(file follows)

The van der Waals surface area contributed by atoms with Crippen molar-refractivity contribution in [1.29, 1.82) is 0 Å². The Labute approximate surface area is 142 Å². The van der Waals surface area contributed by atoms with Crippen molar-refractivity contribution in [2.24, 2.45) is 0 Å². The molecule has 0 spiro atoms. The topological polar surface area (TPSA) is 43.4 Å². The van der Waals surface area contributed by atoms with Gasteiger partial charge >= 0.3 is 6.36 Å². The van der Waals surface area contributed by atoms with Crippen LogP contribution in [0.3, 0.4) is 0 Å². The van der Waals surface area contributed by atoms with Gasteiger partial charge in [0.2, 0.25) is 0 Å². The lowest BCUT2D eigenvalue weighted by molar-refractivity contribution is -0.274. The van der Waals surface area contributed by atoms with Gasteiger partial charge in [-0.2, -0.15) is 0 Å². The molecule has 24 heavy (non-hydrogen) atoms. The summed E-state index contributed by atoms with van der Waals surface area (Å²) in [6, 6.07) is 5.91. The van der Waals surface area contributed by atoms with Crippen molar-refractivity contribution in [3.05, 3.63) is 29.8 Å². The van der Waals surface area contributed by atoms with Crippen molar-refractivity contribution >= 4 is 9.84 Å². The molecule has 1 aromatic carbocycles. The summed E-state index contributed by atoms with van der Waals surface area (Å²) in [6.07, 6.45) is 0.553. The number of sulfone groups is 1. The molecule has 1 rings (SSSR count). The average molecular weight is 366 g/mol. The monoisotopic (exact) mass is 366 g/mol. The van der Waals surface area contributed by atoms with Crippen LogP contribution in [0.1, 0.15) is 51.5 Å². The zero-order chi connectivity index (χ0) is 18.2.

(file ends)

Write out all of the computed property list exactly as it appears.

The van der Waals surface area contributed by atoms with Crippen molar-refractivity contribution in [1.29, 1.82) is 0 Å². The Labute approximate surface area is 142 Å². The van der Waals surface area contributed by atoms with Crippen molar-refractivity contribution in [2.24, 2.45) is 0 Å². The molecule has 0 spiro atoms. The topological polar surface area (TPSA) is 43.4 Å². The van der Waals surface area contributed by atoms with Gasteiger partial charge >= 0.3 is 6.36 Å². The van der Waals surface area contributed by atoms with Crippen LogP contribution in [0.3, 0.4) is 0 Å². The van der Waals surface area contributed by atoms with Gasteiger partial charge in [0.2, 0.25) is 0 Å². The lowest BCUT2D eigenvalue weighted by molar-refractivity contribution is -0.274. The van der Waals surface area contributed by atoms with Gasteiger partial charge in [-0.2, -0.15) is 0 Å². The molecule has 24 heavy (non-hydrogen) atoms. The summed E-state index contributed by atoms with van der Waals surface area (Å²) in [6, 6.07) is 5.91. The van der Waals surface area contributed by atoms with Crippen molar-refractivity contribution in [3.05, 3.63) is 29.8 Å². The van der Waals surface area contributed by atoms with Crippen molar-refractivity contribution >= 4 is 9.84 Å². The molecule has 1 aromatic carbocycles. The summed E-state index contributed by atoms with van der Waals surface area (Å²) in [6.07, 6.45) is 0.553. The number of sulfone groups is 1. The molecule has 1 rings (SSSR count). The average molecular weight is 366 g/mol. The monoisotopic (exact) mass is 366 g/mol. The van der Waals surface area contributed by atoms with Crippen LogP contribution in [0.1, 0.15) is 51.5 Å². The zero-order chi connectivity index (χ0) is 18.2.